Spain v France – Quarter Final 3


Story by Aaron Bliss

With Xabi Alonso celebrating his century of Spanish caps, he lined up alongside five other midfielders, as reigning champions Spain started with their notorious strikerless formation once more. The antithesis of Scotland’s also-famed strikerless formation, Spain were favourites for the match, though not as overwhelmingly as usual. France had been considered dark horses before the tournament began, on the back of a twenty one match unbeaten run, but the wheels had come off a little, as a promising opening against England ended with a demoralising defeat to already-eliminated Sweden, to leave them facing the indomitable Spaniards. The rumour mill suggested the fragile French harmony had been broken by Hatem Ben Arfa and Samir Nasri amongst others, but if their midfield could prove to be as incisive as we have come to expect from Premier League stalwarts such as Nasri and Yohann Cabaye, and Karim Benzema could finally transfer his explosive Real Madrid form, then France were definitely equipped to dismantle those swashbuckling conquistadors, though their formation of a back four with Debuchy patrolling in front seemed to suggest fear rather than fire with fire.

The game began with the Spanish manipulating the ball once more like it was on marionette strings, and Francesc Fabregas was mortified not to be awarded a penalty when Gael Clichy bundled into the back of him inside the box. Despite this early warning, France were once again left all-of-a-dither on 19 minutes, as a cheeky little dribble from Andres Iniesta saw the ball poked through for Jordi Alba, raiding down the left flank. Mathieu Debuchy then chose a horrible moment to lose all balance and crash to the floor, as Alba shrugged off his meek challenge to get to the byline and dink a cross that was signed, sealed and delivered to the unmarked centenarian forehead of Xabi Alonso, heading it back across Lloris, who no doubt shot an accusing glance at Clichy, who had left Alonso in about ten yards of space, and could only throw some kind of spider monkey high-kick at the ball as it flew past him, though Florent Malouda had a lot to answer for. Alonso wheeled away with a cheeky grin on his Desperate Dan ginger-bearded face, and raced off for some more cow pie. Cabaye replied for a France with a cracking free-kick, but Casillas dealt with it well, while Gerard Pique sent a free header from a corner over the crossbar, perhaps mindful of the fact that scoring from set-pieces is beneath Spain.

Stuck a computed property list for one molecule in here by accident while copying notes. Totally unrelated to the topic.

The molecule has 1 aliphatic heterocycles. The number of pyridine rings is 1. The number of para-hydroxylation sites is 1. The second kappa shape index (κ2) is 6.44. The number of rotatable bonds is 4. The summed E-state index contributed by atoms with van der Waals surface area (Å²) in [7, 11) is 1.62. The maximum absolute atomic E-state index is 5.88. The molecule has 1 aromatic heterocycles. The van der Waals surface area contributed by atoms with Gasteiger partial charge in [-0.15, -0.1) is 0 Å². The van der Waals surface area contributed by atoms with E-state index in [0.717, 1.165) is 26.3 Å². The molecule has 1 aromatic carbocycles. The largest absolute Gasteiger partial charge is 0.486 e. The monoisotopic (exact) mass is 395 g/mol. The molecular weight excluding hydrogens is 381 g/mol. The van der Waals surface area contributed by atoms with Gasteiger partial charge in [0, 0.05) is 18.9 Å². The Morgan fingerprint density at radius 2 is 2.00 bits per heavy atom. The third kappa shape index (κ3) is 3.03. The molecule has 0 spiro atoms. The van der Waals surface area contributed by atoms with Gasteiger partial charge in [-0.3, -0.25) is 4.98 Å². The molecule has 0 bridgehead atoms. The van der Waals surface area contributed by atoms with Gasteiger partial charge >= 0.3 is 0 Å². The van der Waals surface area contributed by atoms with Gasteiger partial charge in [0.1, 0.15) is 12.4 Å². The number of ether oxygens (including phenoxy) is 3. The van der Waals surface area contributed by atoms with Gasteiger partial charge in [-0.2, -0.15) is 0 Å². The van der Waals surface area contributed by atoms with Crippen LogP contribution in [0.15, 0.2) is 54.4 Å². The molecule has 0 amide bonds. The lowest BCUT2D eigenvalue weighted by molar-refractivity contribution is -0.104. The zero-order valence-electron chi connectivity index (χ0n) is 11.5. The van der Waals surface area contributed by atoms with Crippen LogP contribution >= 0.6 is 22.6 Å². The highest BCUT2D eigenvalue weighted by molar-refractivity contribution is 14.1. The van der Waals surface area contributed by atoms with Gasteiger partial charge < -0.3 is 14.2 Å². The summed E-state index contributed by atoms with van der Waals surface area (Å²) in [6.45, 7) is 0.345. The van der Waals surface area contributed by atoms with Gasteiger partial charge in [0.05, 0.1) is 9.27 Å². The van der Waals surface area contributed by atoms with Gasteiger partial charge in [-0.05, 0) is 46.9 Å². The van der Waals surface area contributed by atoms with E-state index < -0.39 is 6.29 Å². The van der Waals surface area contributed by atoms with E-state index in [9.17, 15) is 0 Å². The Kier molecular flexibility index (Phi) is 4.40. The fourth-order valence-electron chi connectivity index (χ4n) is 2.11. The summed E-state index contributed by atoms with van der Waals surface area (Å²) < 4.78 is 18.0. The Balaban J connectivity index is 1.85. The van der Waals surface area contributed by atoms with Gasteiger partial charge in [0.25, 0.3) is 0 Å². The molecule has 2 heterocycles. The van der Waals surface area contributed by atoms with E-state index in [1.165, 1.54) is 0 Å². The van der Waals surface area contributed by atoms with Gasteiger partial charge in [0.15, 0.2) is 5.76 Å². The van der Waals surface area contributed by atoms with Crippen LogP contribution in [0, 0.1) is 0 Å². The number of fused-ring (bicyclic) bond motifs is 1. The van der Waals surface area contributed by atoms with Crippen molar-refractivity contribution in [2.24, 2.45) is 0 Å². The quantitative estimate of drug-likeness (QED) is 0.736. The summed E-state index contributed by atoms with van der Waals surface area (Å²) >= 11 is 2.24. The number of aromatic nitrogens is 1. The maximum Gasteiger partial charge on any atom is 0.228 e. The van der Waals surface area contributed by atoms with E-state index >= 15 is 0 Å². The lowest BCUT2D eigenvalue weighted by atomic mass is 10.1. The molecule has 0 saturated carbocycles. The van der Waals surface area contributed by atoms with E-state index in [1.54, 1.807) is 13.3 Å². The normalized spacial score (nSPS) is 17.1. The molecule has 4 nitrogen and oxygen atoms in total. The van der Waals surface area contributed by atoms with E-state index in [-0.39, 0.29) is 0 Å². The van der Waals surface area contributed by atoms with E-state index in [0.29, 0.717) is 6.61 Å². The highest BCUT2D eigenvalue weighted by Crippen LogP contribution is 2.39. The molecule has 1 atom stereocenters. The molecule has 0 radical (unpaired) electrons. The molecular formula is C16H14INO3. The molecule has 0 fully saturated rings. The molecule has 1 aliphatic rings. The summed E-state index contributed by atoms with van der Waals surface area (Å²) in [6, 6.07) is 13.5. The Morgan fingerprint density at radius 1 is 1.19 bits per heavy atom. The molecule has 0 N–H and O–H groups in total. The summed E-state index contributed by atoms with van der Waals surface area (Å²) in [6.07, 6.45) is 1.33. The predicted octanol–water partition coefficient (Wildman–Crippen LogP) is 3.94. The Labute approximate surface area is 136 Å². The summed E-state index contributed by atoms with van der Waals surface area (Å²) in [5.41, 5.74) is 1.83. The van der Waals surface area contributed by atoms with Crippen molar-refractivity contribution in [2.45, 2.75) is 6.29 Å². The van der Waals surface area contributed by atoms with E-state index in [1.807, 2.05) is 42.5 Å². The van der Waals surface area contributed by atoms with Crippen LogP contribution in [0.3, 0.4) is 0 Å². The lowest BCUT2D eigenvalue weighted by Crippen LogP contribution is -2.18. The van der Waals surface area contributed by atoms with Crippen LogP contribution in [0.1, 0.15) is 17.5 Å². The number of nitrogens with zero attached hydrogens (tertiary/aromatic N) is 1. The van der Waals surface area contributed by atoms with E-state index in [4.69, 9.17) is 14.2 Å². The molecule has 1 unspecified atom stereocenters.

The second half saw a slightly more stirring counter strike from the French, with their gargoyle Ribery finally putting his dribbling skills to good use in beating his man and teasing in an excellent cross which Debuchy nodded narrowly North of Casillas’ crossbar. More French pressure was dealt with by Busquets, and the slow and precise counter-attack saw the French offside suddenly sprung by a magnificent angled through-ball from Xavi, taking three French defenders out of the game and needing Lloris to race out and beat Fabregas to the ball and deny a certain goal. Spain, despite winning, then conspired to send on Pedro and Fernando Torres, to add to their attacking thrust, perhaps mindful of killing off a dangerous French side. Almost immediately Pedro was put through down the left, and his cross to Torres in the middle saw a hitherto-unheard of line of commentary:
“Great defending from Laurent Koscielny!”

Ribery’s trickery at the other end saw a sprawling Casillas, but the game was effectively over when France conceded a penalty in added time, one of the few of the tournament so far, and fully justified, as Anthony Reveillere barged into the back of Pedro, who was through on goal. Ton-up star Alonso stepped up to slide the penalty home, and Spain look forward to a semi-final date with neighbours Portugal.


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